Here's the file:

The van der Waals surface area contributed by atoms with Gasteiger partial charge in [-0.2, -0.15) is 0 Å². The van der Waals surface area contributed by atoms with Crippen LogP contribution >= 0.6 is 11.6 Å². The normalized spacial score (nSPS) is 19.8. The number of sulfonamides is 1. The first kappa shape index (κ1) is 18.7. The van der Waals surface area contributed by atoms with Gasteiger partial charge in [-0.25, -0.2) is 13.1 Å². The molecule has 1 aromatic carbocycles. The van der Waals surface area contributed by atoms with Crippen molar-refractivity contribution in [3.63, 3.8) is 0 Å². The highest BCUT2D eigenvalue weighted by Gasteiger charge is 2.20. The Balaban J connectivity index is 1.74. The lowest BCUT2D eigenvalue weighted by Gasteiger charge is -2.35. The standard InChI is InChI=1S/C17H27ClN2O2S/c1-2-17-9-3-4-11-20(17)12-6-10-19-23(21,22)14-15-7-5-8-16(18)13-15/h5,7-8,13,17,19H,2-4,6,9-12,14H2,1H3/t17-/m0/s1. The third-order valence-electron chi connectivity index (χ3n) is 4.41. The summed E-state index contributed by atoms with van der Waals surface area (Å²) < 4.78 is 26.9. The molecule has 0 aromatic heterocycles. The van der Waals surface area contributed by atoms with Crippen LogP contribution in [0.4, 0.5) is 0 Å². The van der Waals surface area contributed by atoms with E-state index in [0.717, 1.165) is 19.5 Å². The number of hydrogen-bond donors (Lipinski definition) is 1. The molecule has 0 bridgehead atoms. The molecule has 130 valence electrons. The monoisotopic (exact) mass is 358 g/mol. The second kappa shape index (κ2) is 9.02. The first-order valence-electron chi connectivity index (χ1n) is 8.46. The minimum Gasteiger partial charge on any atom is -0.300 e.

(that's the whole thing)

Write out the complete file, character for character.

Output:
The van der Waals surface area contributed by atoms with Gasteiger partial charge in [-0.2, -0.15) is 0 Å². The van der Waals surface area contributed by atoms with Crippen LogP contribution >= 0.6 is 11.6 Å². The normalized spacial score (nSPS) is 19.8. The number of sulfonamides is 1. The first kappa shape index (κ1) is 18.7. The van der Waals surface area contributed by atoms with Gasteiger partial charge in [-0.25, -0.2) is 13.1 Å². The molecule has 1 aromatic carbocycles. The van der Waals surface area contributed by atoms with Crippen molar-refractivity contribution in [3.63, 3.8) is 0 Å². The highest BCUT2D eigenvalue weighted by Gasteiger charge is 2.20. The Balaban J connectivity index is 1.74. The lowest BCUT2D eigenvalue weighted by Gasteiger charge is -2.35. The standard InChI is InChI=1S/C17H27ClN2O2S/c1-2-17-9-3-4-11-20(17)12-6-10-19-23(21,22)14-15-7-5-8-16(18)13-15/h5,7-8,13,17,19H,2-4,6,9-12,14H2,1H3/t17-/m0/s1. The third-order valence-electron chi connectivity index (χ3n) is 4.41. The summed E-state index contributed by atoms with van der Waals surface area (Å²) < 4.78 is 26.9. The molecule has 0 aromatic heterocycles. The van der Waals surface area contributed by atoms with Crippen LogP contribution in [0.4, 0.5) is 0 Å². The van der Waals surface area contributed by atoms with E-state index in [0.717, 1.165) is 19.5 Å². The number of hydrogen-bond donors (Lipinski definition) is 1. The molecule has 0 bridgehead atoms. The molecule has 130 valence electrons. The monoisotopic (exact) mass is 358 g/mol. The second kappa shape index (κ2) is 9.02. The first-order valence-electron chi connectivity index (χ1n) is 8.46. The minimum Gasteiger partial charge on any atom is -0.300 e.